The first and biggest mass punishment was the Rabaa Square massacre. According to the Human Rights Watch report released in August, at least 1,150 demonstrators were killed by the Egyptian security forces in “one of the world’s largest killings of demonstrators in a single day in recent history.”

Other sorts of punishments include those handed through the judiciary system. In one trial, an Egyptian court handed out “death sentences like candy” — as Sarah Leah Whitson, Middle East and North Africa director at HRW coined it — to 683 people; and, it goes without saying that life sentences and death penalties were handed down to Brotherhood leaders with ease. 

Less harsh punishments include defamation and confiscation of property. Until recently, a TV show called “the Black Box” — presented by a journalist widely known to be connected with the security establishment — was dedicated to broadcasting recordings of private phone calls of political activists with the aim of defaming them.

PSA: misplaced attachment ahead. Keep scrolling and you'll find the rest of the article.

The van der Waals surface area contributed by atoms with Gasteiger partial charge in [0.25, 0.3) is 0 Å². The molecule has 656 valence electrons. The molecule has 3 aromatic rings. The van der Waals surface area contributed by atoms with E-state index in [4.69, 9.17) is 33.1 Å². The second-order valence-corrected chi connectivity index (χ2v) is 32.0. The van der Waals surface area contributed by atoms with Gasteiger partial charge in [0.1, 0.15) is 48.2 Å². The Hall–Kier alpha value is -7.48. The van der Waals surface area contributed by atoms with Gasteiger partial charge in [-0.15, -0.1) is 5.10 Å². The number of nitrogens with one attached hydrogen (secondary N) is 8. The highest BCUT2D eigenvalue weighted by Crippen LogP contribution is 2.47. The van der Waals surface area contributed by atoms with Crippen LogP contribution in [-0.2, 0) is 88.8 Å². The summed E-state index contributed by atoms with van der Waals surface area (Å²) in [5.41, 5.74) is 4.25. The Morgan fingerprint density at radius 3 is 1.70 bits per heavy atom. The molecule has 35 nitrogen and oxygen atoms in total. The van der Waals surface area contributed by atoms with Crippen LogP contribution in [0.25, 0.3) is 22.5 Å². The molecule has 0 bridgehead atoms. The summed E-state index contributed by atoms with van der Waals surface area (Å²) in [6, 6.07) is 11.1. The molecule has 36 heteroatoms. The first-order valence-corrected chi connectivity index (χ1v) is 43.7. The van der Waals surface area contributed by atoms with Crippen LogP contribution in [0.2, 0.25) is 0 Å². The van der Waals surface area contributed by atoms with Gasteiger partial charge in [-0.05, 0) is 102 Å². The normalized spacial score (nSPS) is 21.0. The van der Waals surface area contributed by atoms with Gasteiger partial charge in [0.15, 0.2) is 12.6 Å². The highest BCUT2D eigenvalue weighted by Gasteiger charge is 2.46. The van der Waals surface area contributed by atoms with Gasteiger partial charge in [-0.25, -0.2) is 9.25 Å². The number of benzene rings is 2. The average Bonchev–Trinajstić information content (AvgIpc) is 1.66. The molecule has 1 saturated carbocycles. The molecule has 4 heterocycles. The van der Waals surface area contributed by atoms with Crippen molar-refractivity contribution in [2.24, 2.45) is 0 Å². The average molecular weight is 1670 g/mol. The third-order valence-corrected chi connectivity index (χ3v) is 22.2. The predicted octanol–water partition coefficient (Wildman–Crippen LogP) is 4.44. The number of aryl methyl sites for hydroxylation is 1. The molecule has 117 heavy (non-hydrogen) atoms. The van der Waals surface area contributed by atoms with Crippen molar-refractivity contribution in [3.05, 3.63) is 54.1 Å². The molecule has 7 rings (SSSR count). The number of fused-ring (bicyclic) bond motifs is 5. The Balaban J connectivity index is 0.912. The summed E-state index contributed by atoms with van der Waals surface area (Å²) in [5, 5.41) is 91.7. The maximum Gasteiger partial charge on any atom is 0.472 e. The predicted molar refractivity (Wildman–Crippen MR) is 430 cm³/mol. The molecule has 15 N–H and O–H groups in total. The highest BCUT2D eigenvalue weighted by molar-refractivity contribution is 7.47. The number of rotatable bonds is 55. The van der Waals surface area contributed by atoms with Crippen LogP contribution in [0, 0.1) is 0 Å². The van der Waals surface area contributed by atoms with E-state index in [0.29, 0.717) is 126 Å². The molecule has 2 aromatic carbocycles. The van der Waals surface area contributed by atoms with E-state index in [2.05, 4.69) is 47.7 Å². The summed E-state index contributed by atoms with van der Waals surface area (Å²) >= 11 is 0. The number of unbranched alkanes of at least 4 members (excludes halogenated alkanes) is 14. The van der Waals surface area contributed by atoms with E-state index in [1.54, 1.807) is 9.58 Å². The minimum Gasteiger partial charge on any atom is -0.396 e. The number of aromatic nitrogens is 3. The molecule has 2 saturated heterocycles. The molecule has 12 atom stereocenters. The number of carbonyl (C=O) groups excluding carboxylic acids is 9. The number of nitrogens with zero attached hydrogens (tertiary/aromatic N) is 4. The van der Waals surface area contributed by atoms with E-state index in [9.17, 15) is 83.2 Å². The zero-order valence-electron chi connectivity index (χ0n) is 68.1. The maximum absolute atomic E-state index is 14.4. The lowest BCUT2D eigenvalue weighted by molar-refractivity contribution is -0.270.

Monitoring and adjusting

In an effort to control public opinion, the regime closely monitors public reaction to the different political changes, especially controversial ones. If public opinion studies conducted by the security establishment show an increasing dissatisfaction that could spin out of control, then the regime acts to decrease the pressure.

Take the recent electricity shortages. Egypt has experienced such power shortages for months, resulting in blackouts throughout the country on a daily basis, often several times each day.